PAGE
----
translated by H. I. Woolf
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On my travels I met an old Brahmin, a very wise man, of marked intellect and great learning. Furthermore, he was rich and consequently, all the wiser, because, lacking nothing, he needed to deceive nobody. His household was very well managed by three handsome women who set themselves out to please him. When he was not amusing himself with his women, he passed the time in philosophizing. Near his house, which was beautifully decorated and had charming gardens attached, there lived a narrow-minded old Indian woman: she was a simpleton, and rather poor.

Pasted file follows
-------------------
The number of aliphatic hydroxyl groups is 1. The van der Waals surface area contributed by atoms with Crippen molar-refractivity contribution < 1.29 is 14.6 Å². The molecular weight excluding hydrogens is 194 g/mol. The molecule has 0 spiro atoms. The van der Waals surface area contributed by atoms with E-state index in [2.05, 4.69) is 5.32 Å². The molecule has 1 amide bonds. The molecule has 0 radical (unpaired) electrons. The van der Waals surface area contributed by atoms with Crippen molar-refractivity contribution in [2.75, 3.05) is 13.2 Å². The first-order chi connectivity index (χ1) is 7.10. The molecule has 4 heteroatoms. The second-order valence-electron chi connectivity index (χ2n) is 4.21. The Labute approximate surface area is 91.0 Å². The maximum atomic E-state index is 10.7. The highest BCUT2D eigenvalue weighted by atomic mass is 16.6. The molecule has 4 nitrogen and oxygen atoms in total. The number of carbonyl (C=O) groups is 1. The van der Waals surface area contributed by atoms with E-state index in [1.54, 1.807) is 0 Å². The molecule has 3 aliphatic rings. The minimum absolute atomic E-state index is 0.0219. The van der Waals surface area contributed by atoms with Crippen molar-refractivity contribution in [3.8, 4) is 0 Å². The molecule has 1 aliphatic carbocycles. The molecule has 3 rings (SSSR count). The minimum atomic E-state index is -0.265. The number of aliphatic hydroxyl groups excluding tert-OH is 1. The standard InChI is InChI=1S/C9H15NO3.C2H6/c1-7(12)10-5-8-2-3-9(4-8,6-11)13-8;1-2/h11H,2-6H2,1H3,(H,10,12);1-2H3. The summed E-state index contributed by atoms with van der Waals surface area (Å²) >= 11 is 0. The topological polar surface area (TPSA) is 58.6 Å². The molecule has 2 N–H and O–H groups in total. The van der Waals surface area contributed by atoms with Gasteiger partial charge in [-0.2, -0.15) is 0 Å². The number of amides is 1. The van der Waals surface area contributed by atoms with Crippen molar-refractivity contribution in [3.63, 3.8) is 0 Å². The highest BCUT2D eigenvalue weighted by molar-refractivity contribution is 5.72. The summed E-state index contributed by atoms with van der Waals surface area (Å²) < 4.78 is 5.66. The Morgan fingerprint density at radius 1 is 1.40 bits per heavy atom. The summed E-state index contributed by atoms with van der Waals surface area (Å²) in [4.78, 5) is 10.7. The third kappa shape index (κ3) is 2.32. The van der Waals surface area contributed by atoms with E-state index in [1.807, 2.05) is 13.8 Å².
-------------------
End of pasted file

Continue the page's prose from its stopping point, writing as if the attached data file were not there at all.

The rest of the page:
Said the Brahmin to me one day: “I wish I had never been born!” On my asking why, he answered: “I have been studying forty years, and that is forty years wasted. I teach others and myself am ignorant of everything. Such a state of affairs fills my soul with so much humiliation and disgust that my life is intolerable. I was born in Time, I leve in Time, and uyet I do not know what Time is. I am at a point between two eternities, as our wise men say, and I have no conception of eternity. I am composed of matter: I think, but I have never been able to learn what produces my thought. I do not know whether or no my understanding is a simple faculty inside me, such as those of walking and digesting, and whether or no I think with my head as I grip with my hands. Not only is the cause of my thought unknown to me: the cause of my actions is equally a mystery. I do not know why I exist, and yet every day people ask me questions on all these points. I have to reply, and as I have nothing really worth saying I talk a great deal, and am ashamed of myself afterward for having talked.”